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Following research positions at Homerton College in Cambridge, ETH Zurich (Switzerland) and the Perimeter Institute for Theoretical Physics (Canada), I am now a lecturer in mathematics at the University of York.
My research spans many aspects of quantum information theory, as well as the foundations of quantum mechanics. Much of my work connects the two. I find quantum information is a particularly interesting field because it brings together three major disciplines: mathematics, physics and computer science with the broad goal of understanding what power the laws of physics give us for processing information.
Within quantum information theory, I have worked on device-independent quantum cryptography and quantum random number generation, the use of quantum and relativistic protocols for secure computations, new uncertainty relations and constructing circuits for quantum computation. In foundations, I have done work on the question of whether the world is random and whether there could be theories that improve on the predictions of quantum mechanics.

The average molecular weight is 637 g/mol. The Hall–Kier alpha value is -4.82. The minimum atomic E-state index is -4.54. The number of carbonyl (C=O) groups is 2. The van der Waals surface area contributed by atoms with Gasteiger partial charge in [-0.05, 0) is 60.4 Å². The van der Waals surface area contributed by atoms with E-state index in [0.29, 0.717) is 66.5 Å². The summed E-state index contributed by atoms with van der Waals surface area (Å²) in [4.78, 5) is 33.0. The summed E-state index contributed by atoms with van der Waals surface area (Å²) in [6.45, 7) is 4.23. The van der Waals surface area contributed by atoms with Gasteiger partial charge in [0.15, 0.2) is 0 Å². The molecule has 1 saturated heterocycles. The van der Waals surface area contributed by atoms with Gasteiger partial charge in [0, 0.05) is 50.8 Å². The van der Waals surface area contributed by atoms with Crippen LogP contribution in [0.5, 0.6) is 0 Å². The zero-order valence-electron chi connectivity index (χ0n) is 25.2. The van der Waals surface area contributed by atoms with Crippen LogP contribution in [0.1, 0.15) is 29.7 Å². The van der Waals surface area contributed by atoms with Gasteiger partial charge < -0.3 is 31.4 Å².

Many of these areas are suitable for PhD projects -- please get in touch if you are interested.
I am principally offering projects in quantum cryptography (in particular device-independent protocols) or quantum foundations (understanding cause in quantum theory). However, I may be willing to take students who wish to look at other aspects of quantum information theory.